The weight of finance moved away from institutions—that were guided by a culture of developing relations with customers—toward “markets” (the “originate to distribute” model of securitizing pools of mortgages is a good example). This virtually eliminated underwriting (assessing credit worthiness of customers) and also favored the “short view” (immediate profits) of traders (you are only as good as your last trade) over the long view of financial institutions that hold loans. In addition, the philosophy of “maximization of total shareholder returns” as well as the transition away from partnerships in investment banking toward public holdings promoted pump and dump schemes to increase the value of stock options that rewarded CEOs and traders. A “trader mentality” triumphed, that encouraged practices based on the “zero sum” approach: in every trade there is a winner and a loser. As practiced, the bank would be the winner and the customer would be duped.

This transformation helps to explain why fraud became rampant as normal business practice. Competition among traders and top management to beat average returns led to ever lower underwriting standards to increase the volume of trades—with fees booked on each one—and with strong incentives to “cook the books” (record false accounting profits). Once accounting fraud is underway, there is a strong incentive to engage in ever more audacious fraud to cover the previous crimes. In the end, the US financial system (and perhaps many others) became nothing but a massive criminal conspiracy to defraud borrowers (through such instruments as “liar’s loans”, NINJAS—no income, no job, no assets, no problem!—and “no doc” loans) as well as investors in securitized products (mortgage backed securities, collateralized debt obligations that were securities of the worst MBSs, and on to CDOs squared and cubed). All of this led to layering and leveraging of debt on debt and debt on income. At the peak, US indebtedness was five times national income—meaning each dollar of income was pre-committed to service five dollars of debt! This was, of course, impossible. The pyramid of debt collapsed like a house of cards.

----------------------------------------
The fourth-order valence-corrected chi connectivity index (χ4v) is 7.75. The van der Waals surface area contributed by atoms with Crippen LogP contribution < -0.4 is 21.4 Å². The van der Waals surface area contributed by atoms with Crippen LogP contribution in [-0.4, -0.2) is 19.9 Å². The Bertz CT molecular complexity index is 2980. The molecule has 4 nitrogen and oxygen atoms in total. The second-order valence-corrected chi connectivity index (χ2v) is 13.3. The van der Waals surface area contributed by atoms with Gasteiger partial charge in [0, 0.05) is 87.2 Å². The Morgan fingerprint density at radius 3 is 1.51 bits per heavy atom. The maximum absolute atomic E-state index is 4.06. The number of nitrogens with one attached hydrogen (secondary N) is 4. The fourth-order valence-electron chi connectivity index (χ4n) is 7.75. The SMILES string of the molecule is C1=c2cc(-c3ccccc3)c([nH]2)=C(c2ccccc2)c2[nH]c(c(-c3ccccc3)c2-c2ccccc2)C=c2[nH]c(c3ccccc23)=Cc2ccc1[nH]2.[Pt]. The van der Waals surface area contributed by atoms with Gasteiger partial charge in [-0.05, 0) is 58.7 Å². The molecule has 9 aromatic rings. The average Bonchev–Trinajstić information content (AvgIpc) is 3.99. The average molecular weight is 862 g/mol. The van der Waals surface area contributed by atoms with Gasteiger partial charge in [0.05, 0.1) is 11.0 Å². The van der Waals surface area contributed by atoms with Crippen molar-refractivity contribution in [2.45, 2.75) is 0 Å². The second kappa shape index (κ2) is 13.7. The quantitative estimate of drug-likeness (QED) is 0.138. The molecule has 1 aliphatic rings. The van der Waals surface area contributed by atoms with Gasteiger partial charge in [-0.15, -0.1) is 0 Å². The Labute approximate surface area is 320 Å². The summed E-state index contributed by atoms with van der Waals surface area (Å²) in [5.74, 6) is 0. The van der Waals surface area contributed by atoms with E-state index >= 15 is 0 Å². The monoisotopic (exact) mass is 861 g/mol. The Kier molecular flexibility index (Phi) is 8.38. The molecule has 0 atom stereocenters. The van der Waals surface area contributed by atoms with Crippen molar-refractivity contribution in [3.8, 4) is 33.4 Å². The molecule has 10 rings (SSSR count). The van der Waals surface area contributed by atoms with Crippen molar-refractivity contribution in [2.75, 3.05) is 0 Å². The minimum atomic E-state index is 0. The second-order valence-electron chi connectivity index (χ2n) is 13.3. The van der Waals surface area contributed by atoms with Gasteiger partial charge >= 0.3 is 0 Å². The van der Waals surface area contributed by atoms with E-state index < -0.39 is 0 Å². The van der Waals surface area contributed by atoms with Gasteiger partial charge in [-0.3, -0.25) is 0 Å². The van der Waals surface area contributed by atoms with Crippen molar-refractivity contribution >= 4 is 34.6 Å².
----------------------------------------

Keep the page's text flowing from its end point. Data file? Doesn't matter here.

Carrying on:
Where are we now? Many governments reacted with fiscal stimulus packages as well as bail-outs of financial systems. While many have proclaimed that the worst is behind, by all objective measures, nearing the end of 2010 the financial system is probably in worse shape than it was at the end of 2007 when it collapsed. Debt ratios have not come down appreciably. Defaults and delinquencies are up by huge amounts. In the US foreclosures have come to a virtual standstill as it has been recognized that many or perhaps most foreclosures that have taken place were almost certainly illegal. Holders of securitized products like MBSs and CDOs have begun to sue banks for fraud, demanding they take them back. While banks have reported strong earnings, almost all of these have been in trading activity or have resulted from reducing loss reserves (ironically, as defaults rise). In other words, none of the normal bank activity is generating revenue—all profits are accounting profits where it is easy to “cook the books”. Where it will all end is unknown but a complete collapse of the financial system is not out of the question.

This time around, it is not clear that governments will save the banks–having been burned last time around, voters are not sympathetic. Especially in the US the feeling is that Main Street’s needs have been ignored while Wall Street has been favored. And in most nations, government has adopted austerity policies to reduce spending and where possible to raise taxes. In some countries this appears to be necessary—such as the so-called “PIIGS” (Portugal, Ireland, Italy, Greece, Spain) that are heavily indebted with hands tied due to constraints imposed by the currency union. In others, such as the UK and the US it is mostly political—a reaction against the bail-outs of financial institutions. How this will all turn-out I do not know, but another crash and even deeper downturn seems likely.